On Jan 25, Scotland celebrates their National Poet, Robert Burns, with a traditional Burns Night Supper of haggis, ‘neeps and tatties, wee drams of whisky, and lively readings of the great bard’s poetry, including “Address to the Haggis“.

Below, you can read author and Wanderlust Tours owner, Shawnie Kelley‘s article, Ode to the Haggis, as originally published in Renaissance Magazine, Issue 60. Photos courtesy of VisitScotland.


On December 20, 1786, the Scottish newspaper, Caledonian Mercury published the famously grotesque poem “Address to a Haggis,” written by Scotland’s Poet Laureate, Robert Burns. Despite growing up the son of a poor Scottish farmer, Burns achieved literary genius at a young age, becoming an instant celebrity among Edinburgh’s socialites and literati. When asked to pray before a formal dinner, the dashing poet launched into the world’s most famous verse dedicated to a slab of meat, elevating a repulsive poor man’s meal to Scotland’s national dish.

A few years after Burns’s death at age 37 in 1796, friends gathered near his hometown of Alloway in west Scotland to commemorate the life of the great bard. He has since been celebrated every January 25th with a supper that includes traditional Scottish fayre, wee drams of whisky and the recitation of clever poetry, stories and songs. While the formality of Burns Night events varies, the general format has not changed in two centuries.

The supper begins with a reading of the Selkirk Grace, a prayer attributed to Robert Burns, after which the haggis is “piped” out in a kilted procession, paraded about the room by the proud chef led by a bagpiper.  The master of ceremonies then addresses the haggis with an animated reading of the poem, after which the “great chieftain o’ the pudding race” is ritually punctured, regally toasted and served up with ‘neeps and tatties (turnips and potatoes).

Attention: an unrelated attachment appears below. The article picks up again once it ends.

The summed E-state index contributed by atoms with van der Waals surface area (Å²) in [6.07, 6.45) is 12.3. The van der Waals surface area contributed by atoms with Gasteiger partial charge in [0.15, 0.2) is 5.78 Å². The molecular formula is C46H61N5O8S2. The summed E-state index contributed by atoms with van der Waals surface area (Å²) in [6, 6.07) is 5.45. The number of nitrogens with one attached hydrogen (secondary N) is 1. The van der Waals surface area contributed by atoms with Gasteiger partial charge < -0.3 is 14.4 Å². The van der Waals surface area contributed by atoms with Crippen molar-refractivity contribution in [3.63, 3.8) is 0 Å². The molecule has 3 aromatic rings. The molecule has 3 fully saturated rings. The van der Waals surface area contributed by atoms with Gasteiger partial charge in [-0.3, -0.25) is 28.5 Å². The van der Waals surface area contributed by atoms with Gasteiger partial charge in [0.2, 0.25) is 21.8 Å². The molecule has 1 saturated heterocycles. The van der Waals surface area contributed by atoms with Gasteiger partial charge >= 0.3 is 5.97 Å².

The meaty concoction, known as haggis, is not unlike sausage in its construction, with meat, oats and other innards stuffed into a casing- which historically happens to be a sheep’s stomach. As revolting as it sounds, haggis was the medieval version of a microwave dinner. Hunters boiled the stuffed stomach directly in water, as not to carry multiple cooking vessels. Another tradition states haggis was born out of necessity during famine. People eat what they have and utilized whatever meat products were available. Modern commercial haggis is safely made, served in artificial casings under strict health regulations. Much to the dismay of purists, some even come in vegetarian form. Whether you find it suspicious or delicious, the “warm reeking” haggis is a central feature of Burn’s Suppers.

Once the haggis is sliced open, applaud resounds and whisky flows. An original speech on Burns’s life and works, known as the Immortal Memory, is offered in the spirit of the poet.  The evening progresses with toasts made not only to Burns and his meaty muse, but also “To the Lasses” in his life -of which there were many- and to the women who cooked the meal. With ladies now permitted to attend the dinners, a “Reply to the Toast to the Lasses” is commonly included. The female guests’ humorous rebuttal often details men’s shortcomings.

Today, Burn’s Night is more widely observed than the country’s national holiday, St. Andrew’s Day. The Son of Scotland would be proud of the tradition given his penchant for humor, drink and carousing. So, kilt up and check with your local pubs about Burns Night celebrations in late January. Chances are there’s one near you.